Covering Gender in Programs

This section offers a broad overview based on general program principles and a review of program country work on gender, which to date has been limited (Box 5) consistent with the aim of first building up knowledge and expertise. Gender in programs will be covered in a more extensive manner in the comprehensive guidance note planned for FY26.

31. The general principles of setting conditionality also apply for conditionality on gender. Conditionality in an IMF-supported program is based on criticality for the success of the program and parsimony. If narrowing gender gaps and supporting women’s economic empowerment is considered critical to achieve the objectives of the relevant Fund-supported program or monitoring program implementation, then these issues can be addressed through program design and conditionality, to the extent that the measures are in the country’s control. Staff are also encouraged to integrate gender into traditional conditionality by designing it taking into consideration the potential distributional impact of conditionality on gender.

Gender Coverage in IMF-Supported Programs

Few IMF-supported programs so far have covered gender or conditionality related to gender. This box summarizes existing examples.

Fund-Supported Programs with Gender-Related Conditionality

Jordan: In the context of the 2020 Extended Fund Facility (EFF) arrangement, the authorities committed to labor law reforms to increase female labor force participation by lifting working hour restrictions, mandating employer-provided daycare, and improving public transportation. A structural benchmark on issuing by-laws and/or issuing instructions aimed at increasing access to affordable childcare was included.

Niger: A 2017 Selected Issues Paper (SIP) pointed to gender inequality as a cause of significant growth losses and poverty, in a context where cultural and social norms could pose challenges to addressing root causes. Nonetheless, the authorities agreed to include a structural benchmark on developing a gender equality strategy during the first review of the Extended Credit Facility (ECF)-supported program. In 2023, the country team published another SIP, examining the macroeconomic and distributional impacts of closing gender gaps in education.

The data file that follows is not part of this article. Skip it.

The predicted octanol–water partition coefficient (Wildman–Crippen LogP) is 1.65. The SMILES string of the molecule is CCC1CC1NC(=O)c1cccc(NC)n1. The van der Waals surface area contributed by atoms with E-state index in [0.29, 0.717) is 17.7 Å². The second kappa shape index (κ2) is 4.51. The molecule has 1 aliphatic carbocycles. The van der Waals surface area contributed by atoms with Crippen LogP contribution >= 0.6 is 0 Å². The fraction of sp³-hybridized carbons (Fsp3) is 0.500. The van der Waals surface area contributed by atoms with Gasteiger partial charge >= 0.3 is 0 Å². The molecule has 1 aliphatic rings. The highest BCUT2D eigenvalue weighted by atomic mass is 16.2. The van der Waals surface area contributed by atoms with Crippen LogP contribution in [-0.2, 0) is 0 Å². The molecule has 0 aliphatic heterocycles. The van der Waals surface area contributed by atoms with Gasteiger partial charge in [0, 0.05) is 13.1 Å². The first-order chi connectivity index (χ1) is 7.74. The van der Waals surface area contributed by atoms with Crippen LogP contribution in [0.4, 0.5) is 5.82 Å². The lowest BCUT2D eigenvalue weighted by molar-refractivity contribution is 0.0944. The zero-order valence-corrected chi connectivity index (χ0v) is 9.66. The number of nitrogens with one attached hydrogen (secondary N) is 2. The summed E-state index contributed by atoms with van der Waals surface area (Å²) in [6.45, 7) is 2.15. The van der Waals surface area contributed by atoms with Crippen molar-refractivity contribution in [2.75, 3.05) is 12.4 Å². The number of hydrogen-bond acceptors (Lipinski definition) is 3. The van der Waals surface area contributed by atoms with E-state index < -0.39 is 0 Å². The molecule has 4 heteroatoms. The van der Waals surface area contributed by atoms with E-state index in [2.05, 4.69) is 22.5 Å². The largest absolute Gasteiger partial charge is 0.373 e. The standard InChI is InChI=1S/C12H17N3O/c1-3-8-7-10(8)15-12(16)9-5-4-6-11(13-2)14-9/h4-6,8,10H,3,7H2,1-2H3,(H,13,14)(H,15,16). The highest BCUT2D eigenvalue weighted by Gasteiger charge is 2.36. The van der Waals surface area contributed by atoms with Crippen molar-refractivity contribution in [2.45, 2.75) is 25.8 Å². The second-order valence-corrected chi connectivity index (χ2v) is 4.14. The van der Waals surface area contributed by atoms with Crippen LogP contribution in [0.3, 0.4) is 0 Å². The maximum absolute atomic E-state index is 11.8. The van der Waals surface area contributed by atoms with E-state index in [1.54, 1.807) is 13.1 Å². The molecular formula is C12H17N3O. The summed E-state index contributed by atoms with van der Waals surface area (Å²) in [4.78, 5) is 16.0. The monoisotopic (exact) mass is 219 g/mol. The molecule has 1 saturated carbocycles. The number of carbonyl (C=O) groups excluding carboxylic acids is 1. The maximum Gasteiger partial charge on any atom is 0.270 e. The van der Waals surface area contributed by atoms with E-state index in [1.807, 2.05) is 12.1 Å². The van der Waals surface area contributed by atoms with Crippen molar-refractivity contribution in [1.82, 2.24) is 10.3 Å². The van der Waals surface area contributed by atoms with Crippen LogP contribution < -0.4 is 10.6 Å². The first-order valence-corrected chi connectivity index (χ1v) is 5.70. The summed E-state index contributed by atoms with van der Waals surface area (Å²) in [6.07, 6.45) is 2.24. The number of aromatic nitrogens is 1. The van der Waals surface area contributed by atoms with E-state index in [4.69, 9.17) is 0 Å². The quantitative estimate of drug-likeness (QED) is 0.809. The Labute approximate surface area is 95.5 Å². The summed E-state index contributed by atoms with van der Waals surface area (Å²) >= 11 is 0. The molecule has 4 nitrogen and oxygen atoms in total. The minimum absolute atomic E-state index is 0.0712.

Pakistan: The 2016 SIP on female labor force participation and growth impacts was well-received by the authorities. The 2019 extended arrangement under the EFF arrangement for Pakistan introduced three structural benchmarks to address gender gaps in school attendance and financial inclusion.

São Tomé and Príncipe: A structural benchmark on developing a national gender equality strategy was introduced in the 2019 ECF-supported program. The IMF country team collaborated closely with the Ministries of Justice and Labor, UN agencies, the São Tomé and Principe Gender Institute, and Canadian diplomats to secure external funding to hire two experts to build technical capacity and formulate a strategy, which was completed on time to meet the structural benchmarks in the first review. During the second review, the authorities’ MEFP commitment was to introduce a gender budgeting pilot initiative and publish gender-disaggregated statistics on wages and managerial positions.

Other Coverage of Gender in Programs

Argentina: IMF staff analyzed the impacts of gender inequality in labor force participation and, as part of the 2018 request for a Stand-by Arrangement, the authorities outlined several commitments in the Memorandum of Economic and Financial Policies (MEFP) to improve female labor force participation, including tax policy reforms, promoting equal pay, developing a more equal system of paternity and maternity leave, publishing gender-disaggregated data, and reducing gender-based violence.